The full history of Amtrak's iconic dining cars, which the company is removing to cater to millennial whims
- Amtrak is nixing its traditional dining car services on the company's one-night East Coast routes.
- The passenger railroad service has had dining cars since the start of its service in the 1970s.
- Take a look at the history of the dining car, from Amtrak's takeover of private rail companies to 2019's announced shuttering.
- Visit Business Insider's homepage for more stories.
Amtrak is doing away with its iconic dining car on overnight trains traveling on the East Coast, instead replacing them with "flexible dining services" of ready-to-serve food.
The dining cars have been a part of Amtrak since it started service in 1971. The news of the reduction of the number of dining cars in service - as well as the claim that millennials would rather sit in their rooms instead of next to people they don't know to eat dinner - has caused backlash on the internet.
The passenger train company is still keeping its dining car services on long-distance trains, which include its seven overnight routes: California Zephyr, Coast Starlight, Empire Builder, Southwest Chief, Sunset Limited, the Auto Train, and Texas Eagle.
The new flexible dining services now feature prepackaged meals of red wine braised beef, vegan Asian noodle bowl, chicken fettuccine, creole shrimp and andouille sausage, and a kid's meal pasta and meatballs. To compare, the original dining cars had options such as steak and crab cakes, salmon, and thyme-roasted chicken breast, which were cooked in an onboard kitchen.
Amtrak anticipates that these changes will save them $2 million annually, according to the Washington Post.
Take a look at the timeline of the iconic Amtrak dining car:
In 1971, Amtrak purchased 140 dining cars for the start of its service. This photo, taken in the early 1970s, shows one of those cars.
This photo, likely taken in the 1970s, depicts a steward in the dome lounge car playing a dining car chime to alert passengers of dinnertime. These cars were all retired by 1981.
Around the mid-1970s, Amtrak redesigned the on-board service employee uniforms, which can be seen in this photo taken in 1976. By 1978, female attendants wore navy blue slacks and blouses or turtleneck pullovers, and white vests with blue trims, pictured below. The vests matched the jackets worn by men.
This photo, taken either late-1970s or early-1980s, shows the kitchen on a bi-level Superliner train car. The kitchen was air-conditioned and lit with fluorescent bulbs and came equipped with electric convection and microwave ovens, an electric grill, toaster, coffee maker, and a warming table.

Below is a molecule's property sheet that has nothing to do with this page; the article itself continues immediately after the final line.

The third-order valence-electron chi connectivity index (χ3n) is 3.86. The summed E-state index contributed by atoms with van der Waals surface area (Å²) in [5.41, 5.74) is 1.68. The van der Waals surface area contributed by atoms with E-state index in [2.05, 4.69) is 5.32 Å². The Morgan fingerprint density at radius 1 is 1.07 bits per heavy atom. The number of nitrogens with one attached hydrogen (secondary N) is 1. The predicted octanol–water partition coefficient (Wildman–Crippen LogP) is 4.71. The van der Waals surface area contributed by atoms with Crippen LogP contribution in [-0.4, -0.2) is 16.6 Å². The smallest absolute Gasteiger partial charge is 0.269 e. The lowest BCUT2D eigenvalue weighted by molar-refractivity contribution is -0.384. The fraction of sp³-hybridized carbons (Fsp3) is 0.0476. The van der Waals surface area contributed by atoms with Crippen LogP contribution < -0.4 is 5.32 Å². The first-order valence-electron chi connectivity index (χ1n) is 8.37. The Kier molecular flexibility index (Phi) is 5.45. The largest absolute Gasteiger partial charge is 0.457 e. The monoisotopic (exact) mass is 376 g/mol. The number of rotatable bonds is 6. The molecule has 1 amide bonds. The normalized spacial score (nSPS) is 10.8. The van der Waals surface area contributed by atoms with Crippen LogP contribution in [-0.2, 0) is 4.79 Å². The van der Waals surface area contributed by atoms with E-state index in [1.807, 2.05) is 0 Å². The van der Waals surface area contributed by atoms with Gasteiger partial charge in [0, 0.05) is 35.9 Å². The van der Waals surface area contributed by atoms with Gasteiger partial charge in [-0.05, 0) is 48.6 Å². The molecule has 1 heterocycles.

Welders were working to install a new air conditioning unit under a dining car in this photo taken in 1980.
The dining car in this Superliner train had 18 tables, seated 72 passengers, and had a central serving area. The downstairs kitchen, the original shown two pictures prior, was converted to all-electric when this photo taken in the 1980s.
The Superliner dining car was only a few years old in this photo with the dining car staff of a Southwest Chief train taken in 1985.
Passengers worked and ate in this 2000 photo of the Amtrak Metroliner.
This 2015 photo shows a kitchen that will serve about 300 meals by the time the train reaches New York.
This photo, taken the same year, shows a service attendant on the single-level dining car on a Silver Meteor train traveling to New York from Miami.
This 2017 photo shows a couple eating in the dining car on another Silver Service train between New York and Miami.
By 2017, the seats no longer had the bright upholstery as shown in the 1980s.
This photo, also shot in 2017, shows a typical Amtrak dinner of steak, shrimp, and mashed potatoes.
In the morning, a continental breakfast is served.
In 2019, Amtrak introduced "Flexible Dining" for its east coast sleeper routes which includes a dinner of creole shrimp and andouille sausage...
...and pasta and meatballs on. The "Flexible Dining" menu consists of ready-to-serve choices which can be heated up without the kitchen of the dining car. Instead of being offered in a formal dining room, riders can have their meals brought to their rooms or eat in the lounge car.
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